Editor’s note: In his August monthly Coin World cover
feature, Gerald Tebben looks back at the story of the John F.
Kennedy half dollar as the numismatic community celebrates the
coin's 50th anniversary. This is one of a series of articles from
this feature that will appear online at CoinWorld.com.
Make sure you read other posts in the '50 years later' series:
Where were you when the Kennedy half dollar was released?
That’s a question many senior collectors can readily
answer — even though they were but children then. Coin collecting was
a popular hobby in 1964. The possibility of finding treasure in change
attracted millions in the early 1960s, many of them kids flush with
cash from paper routes and after-school jobs.
Hackettstown, N.J., my local bank — like many across the country —
restricted distribution to two or three coins per person. I stood in
line to get my allotment and then enlisted friends to get more. By the
time the bank closed for the day I had amassed a roll. I kept the
coins through high school, college and young adulthood, but sold them
during the silver boom of 1979 to 1980, when silver spiked to $50 an
Texas collector Connie Murphy recalls getting her
first Kennedy half dollar. “My husband and I were living in a San
Francisco (Bay Area), Calif. apartment waiting to be approved for our
first home. And, as the only collector in my home, I bought my first
two silver Kennedy half dollars, knowing full well that every dollar
spent in those days would be eating into our down payment.
“But to my way of thinking, and considering the tremendous
inflation we face today, it was an excellent investment. We were only
23 when we moved into our first home.
“By the way, I
still have these halves.”
Ohio collector Mike Gunner
recalled: “I was 16 years old living in Toledo, Ohio, at the time. I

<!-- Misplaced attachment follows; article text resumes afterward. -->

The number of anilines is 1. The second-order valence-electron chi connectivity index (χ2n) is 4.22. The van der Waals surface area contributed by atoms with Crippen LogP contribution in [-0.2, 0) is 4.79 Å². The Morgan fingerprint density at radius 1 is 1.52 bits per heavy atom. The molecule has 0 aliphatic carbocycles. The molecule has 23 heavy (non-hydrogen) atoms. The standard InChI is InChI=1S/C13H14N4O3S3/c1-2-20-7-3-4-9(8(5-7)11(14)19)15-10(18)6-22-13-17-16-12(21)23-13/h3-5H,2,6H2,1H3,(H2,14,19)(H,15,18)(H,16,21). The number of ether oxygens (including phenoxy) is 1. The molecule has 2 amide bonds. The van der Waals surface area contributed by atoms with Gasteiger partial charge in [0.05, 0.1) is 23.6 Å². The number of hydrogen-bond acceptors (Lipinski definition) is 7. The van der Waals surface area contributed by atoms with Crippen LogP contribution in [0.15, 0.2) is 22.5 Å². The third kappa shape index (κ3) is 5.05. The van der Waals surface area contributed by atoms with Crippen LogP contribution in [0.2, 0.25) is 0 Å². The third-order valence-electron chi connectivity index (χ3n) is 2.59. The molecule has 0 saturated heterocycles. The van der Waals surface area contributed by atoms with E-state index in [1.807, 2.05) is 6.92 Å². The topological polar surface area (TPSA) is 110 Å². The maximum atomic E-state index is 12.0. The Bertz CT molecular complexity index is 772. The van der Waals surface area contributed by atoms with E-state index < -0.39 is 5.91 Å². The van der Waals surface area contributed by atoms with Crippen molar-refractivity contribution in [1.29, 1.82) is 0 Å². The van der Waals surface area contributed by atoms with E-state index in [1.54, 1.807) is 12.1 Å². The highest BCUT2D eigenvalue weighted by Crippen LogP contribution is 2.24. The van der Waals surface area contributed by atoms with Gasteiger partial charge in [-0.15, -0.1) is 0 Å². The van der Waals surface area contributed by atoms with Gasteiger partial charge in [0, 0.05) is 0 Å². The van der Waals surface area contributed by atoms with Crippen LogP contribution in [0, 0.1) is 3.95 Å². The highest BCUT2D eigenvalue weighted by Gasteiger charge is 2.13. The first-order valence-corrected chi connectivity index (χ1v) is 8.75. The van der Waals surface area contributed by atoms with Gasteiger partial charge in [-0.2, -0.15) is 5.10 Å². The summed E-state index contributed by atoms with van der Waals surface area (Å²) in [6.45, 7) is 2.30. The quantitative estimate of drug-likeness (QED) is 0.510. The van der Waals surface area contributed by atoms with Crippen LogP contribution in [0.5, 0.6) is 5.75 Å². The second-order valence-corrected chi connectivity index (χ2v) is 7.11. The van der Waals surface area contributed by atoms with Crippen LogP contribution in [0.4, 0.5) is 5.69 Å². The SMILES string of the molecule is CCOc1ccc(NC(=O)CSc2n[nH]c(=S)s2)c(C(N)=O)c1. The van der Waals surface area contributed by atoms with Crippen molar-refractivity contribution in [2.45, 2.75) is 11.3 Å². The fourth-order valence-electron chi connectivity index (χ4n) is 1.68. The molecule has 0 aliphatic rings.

had all of my family go to the bank to get whatever they could get for
me. I had been collecting for seven years as of that time.”
He said, “I was a member of the Glass Center Coin Club in
Toledo and I can remember members trading their duplicates for other
Herman Blanton, Mount Vernon, Ohio,
collector and researcher, recalls getting his first Kennedy half at a
family gathering as a 12-year-old.
He said he had blue
Whitman folders for Lincoln cents and Jefferson and Indian Head 5-cent
pieces. “On an allowance of 25 cents a week, there wasn’t budget for
collecting silver coins,” he said.
“With the excitement
of the Kennedy half dollar everyone was wanting one, not only
collectors. I did get one by surprise when a number of families were
gathered. One of the men pulled two Kennedys from his pocket and
offered me one, after which my father paid him the 50 cents.”
Some banks initially restricted the coins to their best
customers, a fact that did not sit well with one teller in Cleveland,
Retired Cleveland Plain Dealer sports writer
Dan Coughlin recounted the brief banking career of the late sports
announcer Bob Buck in his 2010 book, Crazy, With the Papers to
Prove It. Coughlin wrote, “Next came a job as a bank teller at
the Cleveland Trust (now part of KeyBank) … It lasted only three
Buck told Coughlin, “When we got our first
shipments of Kennedy half dollars the manager told us not to give them
to anybody unless they had $65,000 in their savings account. Late that
afternoon a little old lady came in. Every week she took a bus to the
bank to deposit one dollar. She asked me if we had any Kennedy half
dollars. ‘Sure,’ I said. ‘Here’s two of them.’ The branch manager was
standing behind me. He started bellowing, berating me in front of
everybody, so I picked up my money box and threw it all over the bank.
Then I got my coat and walked out.”
Check back with CoinWorld.com for the rest of Gerald Tebben's
profile of the Kennedy half dollar. Or, better yet, let us tell you
when a new post is up: